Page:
Share Newspaper With Elderly Neighbors

TUESDAY, NOV. 4, 1997

Dear Ann Landers: Shortly after I moved into my apartment six months ago, I began to find a few dollar bills in my mailbox about once a month. I was baffled by this until I awoke earlier than usual one morning and found my elderly neighbor stuffing two dollars into my mail slot.

When I asked him what in the world he was doing, he explained, with a good bit of embarrassment, that he could no longer afford to buy a newspaper and had been reading mine, refolding it and putting it back. I handed him his money, and from that day on, I left my newspaper in front of his door when I was through with it.

Please, Ann, suggest to your readers that they offer to share their paper with elderly neighbors who may be on a tight budget. - Baton Rouge, La.

Dear B.R.: What a splendid idea! Bless you and many thanks.

Dear Ann Landers: I would like to respond to that “sick worker” who simply could not afford to stay home because she needed all of her paycheck.

My cousin, “Joy,” worked in a large office. One of her co-workers came in with a terrible cold and flu. The co-worker said she felt lousy but she simply could not stay home because her pay would have been docked. Joy caught the cold, which resulted in flu and then pneumonia. One lung collapsed, and she never really recovered.

Many years ago, when my son was in nursery school, one mother sent her toddler to school even though she knew the child was ill. She said she couldn’t miss work and wasn’t able to find anyone to stay with the boy. It turned out to be polio.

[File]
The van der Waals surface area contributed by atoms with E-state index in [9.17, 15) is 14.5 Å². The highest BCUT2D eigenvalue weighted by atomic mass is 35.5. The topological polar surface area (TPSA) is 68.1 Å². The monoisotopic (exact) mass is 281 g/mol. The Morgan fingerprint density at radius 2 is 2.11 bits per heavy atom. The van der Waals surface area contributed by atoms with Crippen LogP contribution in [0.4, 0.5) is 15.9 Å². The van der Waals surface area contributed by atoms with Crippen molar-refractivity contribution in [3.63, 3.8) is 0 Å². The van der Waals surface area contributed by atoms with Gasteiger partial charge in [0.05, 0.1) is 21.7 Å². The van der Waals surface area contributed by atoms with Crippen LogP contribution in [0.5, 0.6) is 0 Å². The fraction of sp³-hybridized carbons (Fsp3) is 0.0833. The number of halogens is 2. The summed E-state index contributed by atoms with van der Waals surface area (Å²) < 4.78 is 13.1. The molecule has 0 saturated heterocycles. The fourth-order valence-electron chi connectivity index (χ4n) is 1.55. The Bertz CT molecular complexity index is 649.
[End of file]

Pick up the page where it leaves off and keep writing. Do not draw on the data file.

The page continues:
Thousands of people die from the flu every year. Please urge your readers to stay home if they are ill. No paycheck is worth threatening the lives of fellow workers. I spent most of my work years in management. If employees knowingly came to work sick, I would fire them. They have no right to endanger the lives of others. - La Mesa, Calif.

Dear Calif.: I hope your letter is taken seriously by all office workers and by the mothers of young children. Thank you for taking the time and trouble to write.

Meanwhile, dear readers, you can take a shot that will inoculate you against the flu. Don’t wait for an epidemic. Get one now.

Dear Ann Landers: I am sending you an article from the Portland Oregonian about an unbelievable verdict. I guess money still talks. Here’s the piece:

“A hit-and-run driver who was traced through a piece of a broken headlight from his Rolls-Royce pleaded guilty to manslaughter in the death of an 11-year-old boy. He was given five years’ probation.

“The driver, age 70 and a retired industrialist, could have gotten 15 years in prison. The judge ordered him to perform 20 hours of community service a week, some of it with organizations that fight drunk driving, and to donate $20,000 to anti-drunk driving groups.

“The 11-year-old boy was walking home from a video store in Scottsdale when he was hit by the industrialist’s Rolls-Royce Silver Cloud. The man was leaving a restaurant where he had eaten dinner and had mixed drinks.”

I hope you will run this in your column. - Arizona Reader

Dear Arizona: My reaction was the same as yours. Outrageous. My heart goes out to the parents of that child. How tragic.

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